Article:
Most passengers on Waratah found her comfortable and steady, a privilege to be part of the innovative march of progress. Waratah made port at Durban during the course of Sunday, 25 July, amid palpable excitement and envy of those who could afford to travel between the continents in lofty comfort. Captain Ilbery submitted a report that no damage had been sustained on the voyage across and during the following 24 hours 2 000 tons of coal were loaded; 240 tons of cargo discharged; 29 passengers disembarked; 53 remained on board; 39 boarded bringing a total of 92, including 22 children. 211 souls, the balance made up by 119 crew, were due to depart into the annals of unsolved maritime mysteries. 

Mr Claude Sawyer disembarked Waratah at Durban believing that she was not stable. He was a man who did not wish to gamble on the odds and ignore his own intuitive misgivings, but he was the exception. He could not convince passengers such as Mrs Hay and her daughter Dolly to join him. They were loyal to Captain Ilbery and the service offered by the Blue Anchor Line. What's more Mrs Hay only had good things to say about Waratah. By 8.15 pm, 26 July, Waratah was ready to depart Durban and in the collective words of port officials: 

Waratah was upright, stable and in fine condition. 

In 1909 this was as good as it got. 

Once Waratah steamed into the Indian Ocean, heading southwest, her fate was sealed. We do not know what became of this flagship and her 211 souls and can only speculate. It could have related to inherent flaws or simply been an unfortunate chain of events. What we do know is that she disappeared without a trace and the ensuing Inquiry, almost 1 1/2 years later, came to the conclusion that she had foundered in a storm of 'exceptional violence' - 28 July.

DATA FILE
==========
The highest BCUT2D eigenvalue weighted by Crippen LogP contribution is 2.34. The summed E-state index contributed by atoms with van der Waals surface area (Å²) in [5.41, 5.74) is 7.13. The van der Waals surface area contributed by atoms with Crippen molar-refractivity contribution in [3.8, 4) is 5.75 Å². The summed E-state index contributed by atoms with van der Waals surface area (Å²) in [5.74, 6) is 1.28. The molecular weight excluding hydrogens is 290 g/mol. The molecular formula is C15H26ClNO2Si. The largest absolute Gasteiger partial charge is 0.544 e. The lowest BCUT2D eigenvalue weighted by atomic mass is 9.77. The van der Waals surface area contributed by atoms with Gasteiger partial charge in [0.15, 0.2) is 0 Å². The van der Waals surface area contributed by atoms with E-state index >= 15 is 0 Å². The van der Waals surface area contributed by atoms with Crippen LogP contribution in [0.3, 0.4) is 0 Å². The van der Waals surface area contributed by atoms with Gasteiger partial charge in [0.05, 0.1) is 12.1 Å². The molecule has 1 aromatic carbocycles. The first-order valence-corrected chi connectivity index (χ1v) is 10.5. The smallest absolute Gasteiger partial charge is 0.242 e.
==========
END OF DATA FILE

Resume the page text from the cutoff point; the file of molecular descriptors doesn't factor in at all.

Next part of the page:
The Inquiry was considered by many to be a whitewash. But if one considers the period, and a complete lack of physical evidence supporting the cause of the loss, we are obliged to look at the tragedy from a balanced perspective. Steamers were flawed and not yet perfected. If the Inquiry had come to the conclusion that Waratah was fundamentally unseaworthy it would have set a precedent affecting many steamers in service. Limitations were a reality and shipping safety, a work in progress.

The Inquiry did serve one important purpose by drawing attention to the issues surrounding the loss of the Waratah - crucial lessons to be learned. Wireless installations on ships and coastal land bases were legislated and the important issues and complexities of GM stability brought to the attention of both the shipping community and public at large. Ships would improve and more importantly, become safer. Culpability would have dampened the entrepreneurial spirit, driving a spoke into the essential principals of progress and free enterprise